beck's cavalry, after patrolling to Princeton road to Blue Stone, I had ordered them to return by the old road and bivouac at Camp Creek, under command of Major Bohlender. The whole command returned this morning and report nothing unusual going on in front of my position.
Inclosed find names of prisoners and nature of charges preferred against them.
Very respectfully, your most obedient servant,
Colonel, Commanding Second Provisional Brigade.
MOUTH OF ELKHORN FORK,
McDowell County, Va., August 8, 1862.
GENERAL: When I left camp it was with the intention of going into Abb's Valley, but on reaching the forks of Tug, at the Jump Mountain, I heard of Witcher, with about 175 men, going toward Wyoming Court-House, on Monday, and also heard of fighting at that place. On reaching the Tug road I found that a small party of the enemy's cavalry had passed up the road with 8 prisoners of the Thirty-seventh Regiment, captured at Wyoming, one a lieutenant. I placed the force in ambush and posted a picket to watch the road. In half an hour the picket bagged a cavalry messenger, with dispatches to Colonel Hounshell, in Abb's Valley, to send a re-enforcement of 100 men. I also learned that companies are forming in Logan and Boone, and that men are being recruited even in Kanawha County for the rebel service. In the course of the evening we captured several citizens.
During the night I determined to march down Tug for Wyoming, with a view to cut off the return of Captain Witcher. We left our bivouac at 3 a. m. this morning and marched rapidly down Tug Fork to Shannon's, 5 miles, where we seized Captain Witcher's wagons (two), considerable flour, pack-saddles, guns, and several boxes of muskets and rifle cartridges, all of which were destroyed by fire. One of the wagons and many blankets had been captured from us. We seized Shannon and carried him with us.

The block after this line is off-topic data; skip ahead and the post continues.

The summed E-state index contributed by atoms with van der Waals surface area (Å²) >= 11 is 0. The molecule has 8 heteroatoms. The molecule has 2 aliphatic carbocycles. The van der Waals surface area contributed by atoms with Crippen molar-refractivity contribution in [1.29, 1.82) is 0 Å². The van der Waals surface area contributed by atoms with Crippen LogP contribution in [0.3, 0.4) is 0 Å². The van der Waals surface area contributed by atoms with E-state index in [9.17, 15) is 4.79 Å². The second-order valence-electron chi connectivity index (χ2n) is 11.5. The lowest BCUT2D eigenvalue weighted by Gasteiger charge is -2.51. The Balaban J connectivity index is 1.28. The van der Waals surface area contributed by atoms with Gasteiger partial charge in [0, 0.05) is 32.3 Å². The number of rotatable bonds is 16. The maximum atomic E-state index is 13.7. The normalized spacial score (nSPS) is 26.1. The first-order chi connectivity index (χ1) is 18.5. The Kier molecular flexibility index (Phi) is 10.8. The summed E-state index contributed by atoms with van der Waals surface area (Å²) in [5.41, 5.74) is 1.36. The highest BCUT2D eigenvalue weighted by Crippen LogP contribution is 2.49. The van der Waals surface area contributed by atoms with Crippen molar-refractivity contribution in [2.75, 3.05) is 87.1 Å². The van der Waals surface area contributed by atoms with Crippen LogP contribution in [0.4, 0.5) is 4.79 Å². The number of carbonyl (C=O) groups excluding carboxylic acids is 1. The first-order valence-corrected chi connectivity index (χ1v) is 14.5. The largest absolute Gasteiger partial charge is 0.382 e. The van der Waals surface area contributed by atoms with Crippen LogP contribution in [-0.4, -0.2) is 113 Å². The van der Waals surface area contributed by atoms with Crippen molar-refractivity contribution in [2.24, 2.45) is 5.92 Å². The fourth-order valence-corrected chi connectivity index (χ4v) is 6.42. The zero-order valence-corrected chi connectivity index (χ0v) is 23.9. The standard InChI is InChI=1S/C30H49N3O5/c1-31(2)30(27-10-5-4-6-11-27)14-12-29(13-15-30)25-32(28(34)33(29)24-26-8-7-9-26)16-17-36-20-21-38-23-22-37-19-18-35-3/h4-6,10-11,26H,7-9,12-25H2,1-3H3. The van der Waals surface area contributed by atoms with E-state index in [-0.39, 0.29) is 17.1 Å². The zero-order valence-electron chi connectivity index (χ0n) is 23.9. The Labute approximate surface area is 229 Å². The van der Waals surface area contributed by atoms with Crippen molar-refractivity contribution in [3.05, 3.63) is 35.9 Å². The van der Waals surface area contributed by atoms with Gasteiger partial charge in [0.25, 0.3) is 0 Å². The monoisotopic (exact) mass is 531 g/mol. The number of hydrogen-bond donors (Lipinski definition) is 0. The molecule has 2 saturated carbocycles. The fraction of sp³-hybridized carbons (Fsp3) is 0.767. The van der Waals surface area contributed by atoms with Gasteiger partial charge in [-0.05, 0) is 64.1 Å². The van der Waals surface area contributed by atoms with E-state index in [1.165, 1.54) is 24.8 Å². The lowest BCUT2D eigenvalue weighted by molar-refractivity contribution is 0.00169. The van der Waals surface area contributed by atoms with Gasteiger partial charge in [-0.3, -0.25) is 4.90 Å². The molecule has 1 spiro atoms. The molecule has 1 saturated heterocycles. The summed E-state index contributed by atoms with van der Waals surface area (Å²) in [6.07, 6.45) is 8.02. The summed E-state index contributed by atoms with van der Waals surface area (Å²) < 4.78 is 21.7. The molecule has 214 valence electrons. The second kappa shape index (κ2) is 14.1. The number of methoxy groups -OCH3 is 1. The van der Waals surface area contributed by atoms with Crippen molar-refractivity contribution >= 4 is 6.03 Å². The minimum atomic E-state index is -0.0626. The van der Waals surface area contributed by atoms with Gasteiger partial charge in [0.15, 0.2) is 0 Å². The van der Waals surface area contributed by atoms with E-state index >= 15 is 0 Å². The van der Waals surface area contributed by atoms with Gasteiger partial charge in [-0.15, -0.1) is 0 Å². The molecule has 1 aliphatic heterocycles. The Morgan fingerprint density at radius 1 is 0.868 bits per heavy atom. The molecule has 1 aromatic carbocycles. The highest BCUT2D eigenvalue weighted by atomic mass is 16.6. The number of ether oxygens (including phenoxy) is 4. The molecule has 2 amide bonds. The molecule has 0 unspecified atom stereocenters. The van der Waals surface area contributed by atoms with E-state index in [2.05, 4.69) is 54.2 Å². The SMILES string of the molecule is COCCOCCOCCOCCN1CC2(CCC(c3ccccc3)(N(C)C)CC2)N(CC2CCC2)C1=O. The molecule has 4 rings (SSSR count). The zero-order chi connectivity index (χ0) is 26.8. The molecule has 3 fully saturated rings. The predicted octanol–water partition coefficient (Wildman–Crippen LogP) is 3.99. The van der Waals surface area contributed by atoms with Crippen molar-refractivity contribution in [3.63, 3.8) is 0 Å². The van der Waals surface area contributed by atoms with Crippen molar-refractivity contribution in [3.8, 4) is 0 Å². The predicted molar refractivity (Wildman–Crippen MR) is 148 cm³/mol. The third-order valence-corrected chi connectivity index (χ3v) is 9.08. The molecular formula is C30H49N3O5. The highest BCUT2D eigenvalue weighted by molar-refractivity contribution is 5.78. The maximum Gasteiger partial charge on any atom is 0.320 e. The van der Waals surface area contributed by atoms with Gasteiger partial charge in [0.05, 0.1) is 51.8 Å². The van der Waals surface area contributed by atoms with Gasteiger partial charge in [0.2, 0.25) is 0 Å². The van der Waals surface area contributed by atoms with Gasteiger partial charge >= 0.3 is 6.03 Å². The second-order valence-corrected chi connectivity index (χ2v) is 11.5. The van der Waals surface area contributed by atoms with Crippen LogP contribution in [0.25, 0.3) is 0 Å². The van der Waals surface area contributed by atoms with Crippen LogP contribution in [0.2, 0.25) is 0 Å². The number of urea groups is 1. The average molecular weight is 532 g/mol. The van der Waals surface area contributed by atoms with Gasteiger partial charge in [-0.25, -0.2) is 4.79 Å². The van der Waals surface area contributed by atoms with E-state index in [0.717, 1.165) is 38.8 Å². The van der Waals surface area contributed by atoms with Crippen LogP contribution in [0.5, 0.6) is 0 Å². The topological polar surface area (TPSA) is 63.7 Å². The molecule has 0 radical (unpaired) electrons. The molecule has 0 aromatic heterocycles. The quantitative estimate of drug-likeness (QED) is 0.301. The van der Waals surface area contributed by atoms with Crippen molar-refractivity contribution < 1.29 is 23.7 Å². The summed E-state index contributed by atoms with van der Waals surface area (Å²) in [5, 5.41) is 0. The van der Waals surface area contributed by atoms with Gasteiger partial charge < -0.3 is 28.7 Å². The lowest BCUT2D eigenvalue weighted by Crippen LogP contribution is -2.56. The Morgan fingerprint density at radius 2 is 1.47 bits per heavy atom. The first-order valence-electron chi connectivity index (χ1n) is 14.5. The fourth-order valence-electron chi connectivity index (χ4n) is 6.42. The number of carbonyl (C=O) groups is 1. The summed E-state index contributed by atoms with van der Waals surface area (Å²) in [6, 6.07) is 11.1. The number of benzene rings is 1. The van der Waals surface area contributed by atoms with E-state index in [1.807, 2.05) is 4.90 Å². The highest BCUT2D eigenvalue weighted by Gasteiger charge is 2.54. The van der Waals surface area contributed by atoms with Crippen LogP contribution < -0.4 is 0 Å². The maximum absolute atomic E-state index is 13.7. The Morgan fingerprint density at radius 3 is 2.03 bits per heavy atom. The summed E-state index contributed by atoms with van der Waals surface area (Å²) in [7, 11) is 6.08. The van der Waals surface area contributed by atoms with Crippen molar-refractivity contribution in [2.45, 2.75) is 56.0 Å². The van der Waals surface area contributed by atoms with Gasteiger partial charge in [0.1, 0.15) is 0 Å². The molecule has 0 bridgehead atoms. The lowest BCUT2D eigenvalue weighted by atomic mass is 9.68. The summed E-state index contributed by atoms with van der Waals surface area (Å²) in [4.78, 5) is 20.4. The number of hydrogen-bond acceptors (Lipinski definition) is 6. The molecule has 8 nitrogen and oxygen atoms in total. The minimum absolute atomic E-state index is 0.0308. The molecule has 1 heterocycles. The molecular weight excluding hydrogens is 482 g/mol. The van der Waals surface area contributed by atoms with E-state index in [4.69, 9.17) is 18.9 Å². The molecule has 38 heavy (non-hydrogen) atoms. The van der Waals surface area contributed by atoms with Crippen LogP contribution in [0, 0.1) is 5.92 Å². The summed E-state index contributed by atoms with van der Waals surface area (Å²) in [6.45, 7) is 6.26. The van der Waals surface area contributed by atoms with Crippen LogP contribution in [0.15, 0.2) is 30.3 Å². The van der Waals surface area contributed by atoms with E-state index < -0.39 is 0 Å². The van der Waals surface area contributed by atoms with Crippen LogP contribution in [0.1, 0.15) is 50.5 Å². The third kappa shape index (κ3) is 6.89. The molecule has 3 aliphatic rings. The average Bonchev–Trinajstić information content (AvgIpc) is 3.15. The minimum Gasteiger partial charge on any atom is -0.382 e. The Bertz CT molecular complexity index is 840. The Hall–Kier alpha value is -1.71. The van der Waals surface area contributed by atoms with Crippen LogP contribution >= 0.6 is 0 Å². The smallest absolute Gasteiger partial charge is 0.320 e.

Leaving Shannon's we crossed over Elkhorn Ridge in quest of rations, and thence down Elkhorn River to this place. This afternoon I hope to reach a point north of Indian Ridge, on Guyandotte, 9 miles from Wyoming Court-House. If Witcher is still in that place we will try him; if gone on to Logan, I shall pursue him if there is any promise of success. My force is 80 regular troops and 40 mountaineers, formation of persons who have seen it, about 400 men, under Colonel Hounshell. Marshall's forces, about 2,500, were at Liberty Hill, but it is nearly certain that a part, if not all, of his force is now marching down Louisa Fork, but for what purpose I do not know.
I hope to do some good toward Wyoming Court-House and reach camp on Monday.
This is a country of "magnificent distances."
With great respect,
J. D. HINES,
Lieutenant-Colonel, Commanding Detachment.